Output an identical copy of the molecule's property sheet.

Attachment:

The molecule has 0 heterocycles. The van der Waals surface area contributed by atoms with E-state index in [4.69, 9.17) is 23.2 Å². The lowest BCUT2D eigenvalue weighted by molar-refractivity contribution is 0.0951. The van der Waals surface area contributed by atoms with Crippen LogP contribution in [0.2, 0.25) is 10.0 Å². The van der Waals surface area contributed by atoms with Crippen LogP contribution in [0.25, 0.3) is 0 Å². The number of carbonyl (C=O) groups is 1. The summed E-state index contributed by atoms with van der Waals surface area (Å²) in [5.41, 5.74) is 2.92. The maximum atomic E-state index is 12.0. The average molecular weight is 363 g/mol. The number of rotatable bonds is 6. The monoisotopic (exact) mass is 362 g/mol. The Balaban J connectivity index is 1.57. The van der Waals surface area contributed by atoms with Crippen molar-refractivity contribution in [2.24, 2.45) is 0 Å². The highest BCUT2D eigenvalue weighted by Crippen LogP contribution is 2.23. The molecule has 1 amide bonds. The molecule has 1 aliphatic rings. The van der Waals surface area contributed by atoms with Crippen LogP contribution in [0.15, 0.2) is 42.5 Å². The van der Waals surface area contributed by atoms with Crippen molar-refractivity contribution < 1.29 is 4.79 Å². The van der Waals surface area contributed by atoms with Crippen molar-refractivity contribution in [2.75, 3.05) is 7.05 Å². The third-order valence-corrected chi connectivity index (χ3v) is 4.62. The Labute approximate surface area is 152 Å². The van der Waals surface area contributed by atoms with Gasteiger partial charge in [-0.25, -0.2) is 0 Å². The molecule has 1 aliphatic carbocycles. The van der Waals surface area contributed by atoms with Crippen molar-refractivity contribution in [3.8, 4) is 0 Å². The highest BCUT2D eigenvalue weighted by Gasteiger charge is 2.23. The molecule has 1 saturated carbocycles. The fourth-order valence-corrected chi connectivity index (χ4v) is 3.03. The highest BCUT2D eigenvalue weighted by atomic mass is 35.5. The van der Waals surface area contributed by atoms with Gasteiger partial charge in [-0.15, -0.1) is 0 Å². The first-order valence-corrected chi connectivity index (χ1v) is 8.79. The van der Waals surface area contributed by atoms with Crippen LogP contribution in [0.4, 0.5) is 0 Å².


The molecule has 0 heterocycles. The van der Waals surface area contributed by atoms with E-state index in [4.69, 9.17) is 23.2 Å². The lowest BCUT2D eigenvalue weighted by molar-refractivity contribution is 0.0951. The van der Waals surface area contributed by atoms with Crippen LogP contribution in [0.2, 0.25) is 10.0 Å². The van der Waals surface area contributed by atoms with Crippen LogP contribution in [0.25, 0.3) is 0 Å². The number of carbonyl (C=O) groups is 1. The summed E-state index contributed by atoms with van der Waals surface area (Å²) in [5.41, 5.74) is 2.92. The maximum atomic E-state index is 12.0. The average molecular weight is 363 g/mol. The number of rotatable bonds is 6. The monoisotopic (exact) mass is 362 g/mol. The Balaban J connectivity index is 1.57. The van der Waals surface area contributed by atoms with Crippen molar-refractivity contribution in [2.24, 2.45) is 0 Å². The highest BCUT2D eigenvalue weighted by Crippen LogP contribution is 2.23. The molecule has 1 amide bonds. The molecule has 1 aliphatic rings. The van der Waals surface area contributed by atoms with Crippen LogP contribution in [0.15, 0.2) is 42.5 Å². The van der Waals surface area contributed by atoms with Crippen molar-refractivity contribution < 1.29 is 4.79 Å². The van der Waals surface area contributed by atoms with Crippen molar-refractivity contribution in [2.75, 3.05) is 7.05 Å². The third-order valence-corrected chi connectivity index (χ3v) is 4.62. The Labute approximate surface area is 152 Å². The van der Waals surface area contributed by atoms with Gasteiger partial charge in [-0.25, -0.2) is 0 Å². The molecule has 1 aliphatic carbocycles. The van der Waals surface area contributed by atoms with Crippen molar-refractivity contribution in [3.8, 4) is 0 Å². The highest BCUT2D eigenvalue weighted by Gasteiger charge is 2.23. The molecule has 1 saturated carbocycles. The fourth-order valence-corrected chi connectivity index (χ4v) is 3.03. The highest BCUT2D eigenvalue weighted by atomic mass is 35.5. The van der Waals surface area contributed by atoms with Gasteiger partial charge in [-0.15, -0.1) is 0 Å². The first-order valence-corrected chi connectivity index (χ1v) is 8.79. The van der Waals surface area contributed by atoms with Crippen LogP contribution in [0.4, 0.5) is 0 Å².